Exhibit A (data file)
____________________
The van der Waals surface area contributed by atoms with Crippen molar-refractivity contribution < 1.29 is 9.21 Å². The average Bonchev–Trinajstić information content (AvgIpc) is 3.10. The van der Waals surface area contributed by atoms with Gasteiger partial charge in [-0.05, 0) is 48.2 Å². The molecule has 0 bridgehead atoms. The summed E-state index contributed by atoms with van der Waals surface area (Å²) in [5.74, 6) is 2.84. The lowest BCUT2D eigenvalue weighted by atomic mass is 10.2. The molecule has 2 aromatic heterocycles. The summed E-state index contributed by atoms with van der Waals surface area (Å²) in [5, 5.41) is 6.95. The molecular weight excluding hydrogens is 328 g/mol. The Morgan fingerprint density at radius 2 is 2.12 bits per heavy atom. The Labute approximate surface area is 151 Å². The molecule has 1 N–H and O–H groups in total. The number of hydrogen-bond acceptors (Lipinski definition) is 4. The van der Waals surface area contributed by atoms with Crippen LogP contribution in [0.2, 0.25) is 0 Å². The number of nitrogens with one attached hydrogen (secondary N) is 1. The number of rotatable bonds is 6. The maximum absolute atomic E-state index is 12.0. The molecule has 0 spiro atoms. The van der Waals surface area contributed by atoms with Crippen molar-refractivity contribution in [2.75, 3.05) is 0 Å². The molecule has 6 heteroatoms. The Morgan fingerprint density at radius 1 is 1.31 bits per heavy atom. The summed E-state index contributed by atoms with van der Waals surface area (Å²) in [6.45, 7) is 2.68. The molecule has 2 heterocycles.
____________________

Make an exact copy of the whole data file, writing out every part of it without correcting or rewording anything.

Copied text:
The van der Waals surface area contributed by atoms with Crippen molar-refractivity contribution < 1.29 is 9.21 Å². The average Bonchev–Trinajstić information content (AvgIpc) is 3.10. The van der Waals surface area contributed by atoms with Gasteiger partial charge in [-0.05, 0) is 48.2 Å². The molecule has 0 bridgehead atoms. The summed E-state index contributed by atoms with van der Waals surface area (Å²) in [5.74, 6) is 2.84. The lowest BCUT2D eigenvalue weighted by atomic mass is 10.2. The molecule has 2 aromatic heterocycles. The summed E-state index contributed by atoms with van der Waals surface area (Å²) in [5, 5.41) is 6.95. The molecular weight excluding hydrogens is 328 g/mol. The Morgan fingerprint density at radius 2 is 2.12 bits per heavy atom. The Labute approximate surface area is 151 Å². The molecule has 1 N–H and O–H groups in total. The number of hydrogen-bond acceptors (Lipinski definition) is 4. The van der Waals surface area contributed by atoms with Crippen LogP contribution in [0.2, 0.25) is 0 Å². The number of nitrogens with one attached hydrogen (secondary N) is 1. The number of rotatable bonds is 6. The maximum absolute atomic E-state index is 12.0. The molecule has 0 spiro atoms. The van der Waals surface area contributed by atoms with Crippen molar-refractivity contribution in [2.75, 3.05) is 0 Å². The molecule has 6 heteroatoms. The Morgan fingerprint density at radius 1 is 1.31 bits per heavy atom. The summed E-state index contributed by atoms with van der Waals surface area (Å²) in [6.45, 7) is 2.68. The molecule has 2 heterocycles.